Kilt ban

The kilt was banned in 1746, forcing the Scots to wear “the unmanly dress of the Lowlander.”

Georg Cöler / Public domain

In the 18th century CE the British monarchy were not exactly fans of the Scottish clans. The (Catholic) King of England, Ireland, and Scotland had been deposed in 1688 in favour of his (Protestant) daughter, and for the next half a century a series of rebellions and uprisings attempted to restore the throne to the old king’s Catholic successors.

In 1745, many of the Scottish clans invaded England as part of the last such uprising. It was not successful, and the parliamentary punishment for the invasion was the Act of Proscription 1746. It attempted to disarm the highlands, break the feudal control held by the Scottish lords, and – shockingly – it banned the kilt.

Specifically, the Dress Act 1746 forbade

the Plaid, Philabeg, or little Kilt, Trowse, Shoulder-belts, or any part whatever of what peculiarly belongs to the Highland Garb; and that no tartan or party-coloured plaid of stuff shall be used for Great Coats or upper coats

(A quick word of explanation: the original kilt, known as the Great Kilt, covered the whole body like a cloak. The little kilt is the kind we know today. The Dress Act banned them both.)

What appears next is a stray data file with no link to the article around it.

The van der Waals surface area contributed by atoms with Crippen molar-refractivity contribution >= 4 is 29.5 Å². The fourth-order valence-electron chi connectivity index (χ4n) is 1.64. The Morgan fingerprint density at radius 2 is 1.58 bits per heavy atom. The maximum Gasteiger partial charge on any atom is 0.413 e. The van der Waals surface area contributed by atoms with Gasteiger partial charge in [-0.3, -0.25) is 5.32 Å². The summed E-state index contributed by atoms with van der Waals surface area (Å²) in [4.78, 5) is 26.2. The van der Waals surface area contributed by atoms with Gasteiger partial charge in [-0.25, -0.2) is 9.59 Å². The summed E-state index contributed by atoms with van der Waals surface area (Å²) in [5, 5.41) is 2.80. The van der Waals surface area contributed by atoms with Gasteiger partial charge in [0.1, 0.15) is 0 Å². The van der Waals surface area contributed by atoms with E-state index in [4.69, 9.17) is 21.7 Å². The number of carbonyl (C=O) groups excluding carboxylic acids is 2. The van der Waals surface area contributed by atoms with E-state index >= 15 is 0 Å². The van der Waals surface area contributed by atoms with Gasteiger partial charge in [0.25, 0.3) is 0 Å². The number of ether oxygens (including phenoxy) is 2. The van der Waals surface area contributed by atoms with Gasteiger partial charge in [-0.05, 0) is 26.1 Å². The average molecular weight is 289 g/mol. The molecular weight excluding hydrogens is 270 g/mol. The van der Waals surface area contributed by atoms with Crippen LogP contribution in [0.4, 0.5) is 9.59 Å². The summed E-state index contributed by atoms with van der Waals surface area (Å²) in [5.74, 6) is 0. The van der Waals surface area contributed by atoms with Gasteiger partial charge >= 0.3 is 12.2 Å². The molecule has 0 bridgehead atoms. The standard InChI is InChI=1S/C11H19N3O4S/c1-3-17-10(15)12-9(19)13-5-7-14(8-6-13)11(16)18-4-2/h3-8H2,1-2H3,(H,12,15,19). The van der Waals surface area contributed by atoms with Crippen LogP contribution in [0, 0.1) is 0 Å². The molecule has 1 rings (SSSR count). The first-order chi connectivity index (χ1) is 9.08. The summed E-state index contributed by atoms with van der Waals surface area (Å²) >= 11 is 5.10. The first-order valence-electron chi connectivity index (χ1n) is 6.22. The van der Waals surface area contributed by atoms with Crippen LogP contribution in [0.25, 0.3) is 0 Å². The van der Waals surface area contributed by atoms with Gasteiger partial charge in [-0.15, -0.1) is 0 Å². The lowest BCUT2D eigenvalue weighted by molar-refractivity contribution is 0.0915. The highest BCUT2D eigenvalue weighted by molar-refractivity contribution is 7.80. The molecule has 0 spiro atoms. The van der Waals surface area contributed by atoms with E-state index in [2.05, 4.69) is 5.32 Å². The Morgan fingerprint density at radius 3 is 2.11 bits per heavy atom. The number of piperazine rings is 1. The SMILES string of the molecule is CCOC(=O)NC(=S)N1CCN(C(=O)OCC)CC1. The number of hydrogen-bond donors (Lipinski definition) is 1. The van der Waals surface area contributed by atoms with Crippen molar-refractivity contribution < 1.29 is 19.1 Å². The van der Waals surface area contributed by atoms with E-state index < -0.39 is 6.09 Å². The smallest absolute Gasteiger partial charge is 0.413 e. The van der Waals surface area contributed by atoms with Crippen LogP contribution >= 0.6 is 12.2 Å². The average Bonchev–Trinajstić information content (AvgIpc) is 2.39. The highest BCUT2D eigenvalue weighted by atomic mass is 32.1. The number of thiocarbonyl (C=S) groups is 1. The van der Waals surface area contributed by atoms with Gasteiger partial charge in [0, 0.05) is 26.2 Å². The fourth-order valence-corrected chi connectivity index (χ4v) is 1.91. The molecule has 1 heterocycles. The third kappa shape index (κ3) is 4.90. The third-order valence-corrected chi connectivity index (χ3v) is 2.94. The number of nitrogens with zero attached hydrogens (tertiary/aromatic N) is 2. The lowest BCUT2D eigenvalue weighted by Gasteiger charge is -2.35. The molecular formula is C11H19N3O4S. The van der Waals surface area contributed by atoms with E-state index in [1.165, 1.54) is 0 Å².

A special exception was made for the army, but otherwise this act killed off the kilt for the next thirty-six years. The ban was finally lifted in 1782, with this extremely melodramatic announcement:

Listen Men. This is bringing before all the Sons of the Gael, the King and Parliament of Britain have forever abolished the act against the Highland Dress; which came down to the Clans from the beginning of the world to the year 1746. This must bring great joy to every Highland Heart. You are no longer bound down to the unmanly dress of the Lowlander.

As my wife observed, the kilt dates back to the beginning of the world? Interesting boast. The popularity of the modern kilt only truly returned when King George IV visited Scotland in 1822 – it was the first time a British monarch had stepped foot in Scotland in about two hundred years, and he wore a kilt when he did so. Also pink tights.


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